11. Michael W Sereda

    Department of Neurogenetics, Max Planck Institute of Experimental Medicine, Göttingen, Germany
    Contribution
    MWS, Formal analysis, Methodology, Data analysis, incl. statistics, and interpretation ofelectrophysiology data
    Competing interests
    No competing interests declared.
  12. Timo Sachsenheimer

    University of Heidelberg, Biochemistry Center (BZH), Heidelberg, Germany
    Contribution
    TS, Investigation, Methodology
    Competing interests
    No competing interests declared.
  13. Christian Lüchtenborg

    University of Heidelberg, Biochemistry Center (BZH), Heidelberg, Germany
    Contribution
    CL, Investigation, Methodology
    Competing interests
    No competing interests declared.
  14. Wiebke Möbius

    Department of Neurogenetics, Max Planck Institute of Experimental Medicine, Göttingen, Germany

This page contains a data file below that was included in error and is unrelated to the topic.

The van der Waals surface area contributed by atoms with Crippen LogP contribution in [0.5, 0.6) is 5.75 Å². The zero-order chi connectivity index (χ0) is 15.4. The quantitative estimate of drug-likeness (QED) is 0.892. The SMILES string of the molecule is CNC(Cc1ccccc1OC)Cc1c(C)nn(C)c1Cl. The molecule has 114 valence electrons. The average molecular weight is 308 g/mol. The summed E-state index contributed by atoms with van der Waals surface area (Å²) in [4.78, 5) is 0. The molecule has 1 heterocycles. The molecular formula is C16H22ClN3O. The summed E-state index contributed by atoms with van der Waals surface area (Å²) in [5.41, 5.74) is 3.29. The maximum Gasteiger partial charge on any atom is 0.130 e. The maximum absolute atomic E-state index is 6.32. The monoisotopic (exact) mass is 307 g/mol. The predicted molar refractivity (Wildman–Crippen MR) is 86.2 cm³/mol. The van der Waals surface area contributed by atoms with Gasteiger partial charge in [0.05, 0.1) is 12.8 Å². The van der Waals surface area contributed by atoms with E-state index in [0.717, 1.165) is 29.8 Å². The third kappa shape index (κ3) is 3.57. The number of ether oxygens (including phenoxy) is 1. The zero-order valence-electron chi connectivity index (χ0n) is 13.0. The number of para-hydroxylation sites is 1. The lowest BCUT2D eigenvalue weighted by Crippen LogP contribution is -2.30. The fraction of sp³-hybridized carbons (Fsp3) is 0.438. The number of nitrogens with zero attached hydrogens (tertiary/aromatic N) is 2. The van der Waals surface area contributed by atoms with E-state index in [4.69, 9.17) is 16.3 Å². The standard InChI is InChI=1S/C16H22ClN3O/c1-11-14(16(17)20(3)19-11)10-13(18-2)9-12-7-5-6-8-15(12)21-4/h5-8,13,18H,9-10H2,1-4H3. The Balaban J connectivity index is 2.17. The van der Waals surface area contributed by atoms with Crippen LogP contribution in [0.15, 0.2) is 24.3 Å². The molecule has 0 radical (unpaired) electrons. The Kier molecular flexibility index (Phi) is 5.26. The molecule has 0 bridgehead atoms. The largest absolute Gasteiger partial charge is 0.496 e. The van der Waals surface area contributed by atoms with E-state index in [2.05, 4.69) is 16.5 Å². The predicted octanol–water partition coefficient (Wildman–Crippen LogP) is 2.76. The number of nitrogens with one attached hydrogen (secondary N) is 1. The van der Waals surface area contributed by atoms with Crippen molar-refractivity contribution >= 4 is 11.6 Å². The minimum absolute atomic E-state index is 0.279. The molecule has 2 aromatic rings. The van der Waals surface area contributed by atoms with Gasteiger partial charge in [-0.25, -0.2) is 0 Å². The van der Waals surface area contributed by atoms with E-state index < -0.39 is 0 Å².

Contribution
    WM, Investigation, Methodology
    Competing interests
    No competing interests declared.
    ORCID icon "This ORCID iD identifies the author of this article:" 0000-0002-2902-7165
  15. Hugh Willison

    Institute of Infection, Immunity, and Inflammation, University of Glasgow, Glasgow, United Kingdom
    Contribution
    HW, Formal analysis, Methodology
    Competing interests
    No competing interests declared.
  16. Myriam Baes

    Department of Pharmaceutical and Pharmacological Sciences, Cell Metabolism, KU Leuven- University of Leuven, Leuven, Belgium
    Contribution
    MB, Resources, Provided floxed mice andrevised the article critically for important intellectual content
    Competing interests
    No competing interests declared.
  17. Klaus-Armin Nave

    Department of Neurogenetics, Max Planck Institute of Experimental Medicine, Göttingen, Germany
    Contribution
    K-AN, Funding acquisition, Writing—review and editing, Revising thearticle critically for important intellectual content, Final approval of the version to be published
    Competing interests
    K-AN: Reviewing editor, eLife
    ORCID icon "This ORCID iD identifies the author of this article:" 0000-0001-8724-9666
  18. Celia Michèle Kassmann

    Department of Neurogenetics, Max Planck Institute of Experimental Medicine, Göttingen, Germany